Negotiation in Translation
Translation requires some taking some tough decisions.
This time, one young girl asked me if anyone who knew two languages could be a translator, because she knew Japanese as well as English. And everyone was a bit surprised when I said no. Why not? they asked. Simple: because high quality translation is not just substituting one word for another over and over again. There’s negotiation involved.
What to Lose
If you’re like these kids, your first question is: what do I mean by negotiation? Is there a person sitting across the table making deals with translators about words? Of course not. The negotiation is purely with yourself, and with the languages you’re dealing with. What it comes down to is this: Every translation is reductive. It is impossible to maintain every allusion, subtlety, and reference from the original in the target language. Something will be lost – and the negotiation you hold with yourself is what will be lost.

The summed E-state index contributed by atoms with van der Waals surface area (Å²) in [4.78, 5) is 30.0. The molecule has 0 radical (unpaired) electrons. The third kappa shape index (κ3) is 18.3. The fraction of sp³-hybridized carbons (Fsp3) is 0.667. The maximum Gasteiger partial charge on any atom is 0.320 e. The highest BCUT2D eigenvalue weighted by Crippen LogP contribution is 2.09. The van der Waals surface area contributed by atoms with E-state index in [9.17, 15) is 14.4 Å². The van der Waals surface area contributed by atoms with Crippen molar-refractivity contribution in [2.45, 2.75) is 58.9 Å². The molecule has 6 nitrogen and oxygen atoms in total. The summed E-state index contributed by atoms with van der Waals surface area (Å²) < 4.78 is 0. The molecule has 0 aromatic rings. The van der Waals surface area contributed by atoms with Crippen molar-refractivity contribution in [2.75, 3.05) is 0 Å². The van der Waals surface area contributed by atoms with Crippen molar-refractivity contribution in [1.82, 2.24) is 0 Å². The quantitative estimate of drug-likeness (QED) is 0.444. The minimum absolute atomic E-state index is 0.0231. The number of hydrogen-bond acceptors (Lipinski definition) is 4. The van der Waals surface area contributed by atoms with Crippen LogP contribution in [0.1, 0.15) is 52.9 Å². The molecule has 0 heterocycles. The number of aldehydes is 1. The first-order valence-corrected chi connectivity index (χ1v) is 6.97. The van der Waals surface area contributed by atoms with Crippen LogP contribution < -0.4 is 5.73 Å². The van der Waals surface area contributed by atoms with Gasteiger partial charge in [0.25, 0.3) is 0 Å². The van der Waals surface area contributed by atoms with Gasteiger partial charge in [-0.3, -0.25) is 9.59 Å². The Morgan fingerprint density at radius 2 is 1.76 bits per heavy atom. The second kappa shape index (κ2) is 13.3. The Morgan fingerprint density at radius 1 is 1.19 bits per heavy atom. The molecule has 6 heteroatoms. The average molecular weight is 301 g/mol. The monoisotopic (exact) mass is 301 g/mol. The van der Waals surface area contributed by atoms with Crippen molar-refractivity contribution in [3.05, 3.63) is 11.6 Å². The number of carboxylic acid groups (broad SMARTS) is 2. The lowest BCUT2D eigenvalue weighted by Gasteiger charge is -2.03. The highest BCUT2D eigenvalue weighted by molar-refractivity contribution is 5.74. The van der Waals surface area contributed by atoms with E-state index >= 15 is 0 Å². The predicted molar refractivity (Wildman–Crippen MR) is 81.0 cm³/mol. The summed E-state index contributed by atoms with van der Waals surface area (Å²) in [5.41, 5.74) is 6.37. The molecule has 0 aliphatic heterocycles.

The Humble Rat
As an easy example, let’s consider the word rat in English. Rat has many uses. It can mean, literally, a medium-sized rodent with a long tail. It could mean a mouse, too, in error – or, perhaps, on purpose for literary reasons, as with a character in a novel who mistakes mice for rats or to demonstrate their ignorance. It can also be used as slang, to mean someone who informs on their fellows to the police or who is generally untrustworthy, or as a term of disdain for people a narrator considers lower than themselves. I have encountered these uses of the words myself.
So how to translate this? In Italian, rat is ratto. Simple enough, but in Italian ratto does not necessarily have all of the subtle shadings and implications of the English word. So do I stick with the literal translation – absolutely correct, but perhaps lacking in implied meaning – or do I do something else there, preserve more of the implication and less of the literal? You see: a negotiation.
A lonely negotiation, of course, as most of us work alone and must rely only on our knowledge of both cultures and our experience to be able to render a translation that works on all levels. I rather think I talked that young lady out of a translation career that day – but perhaps it was for the best!
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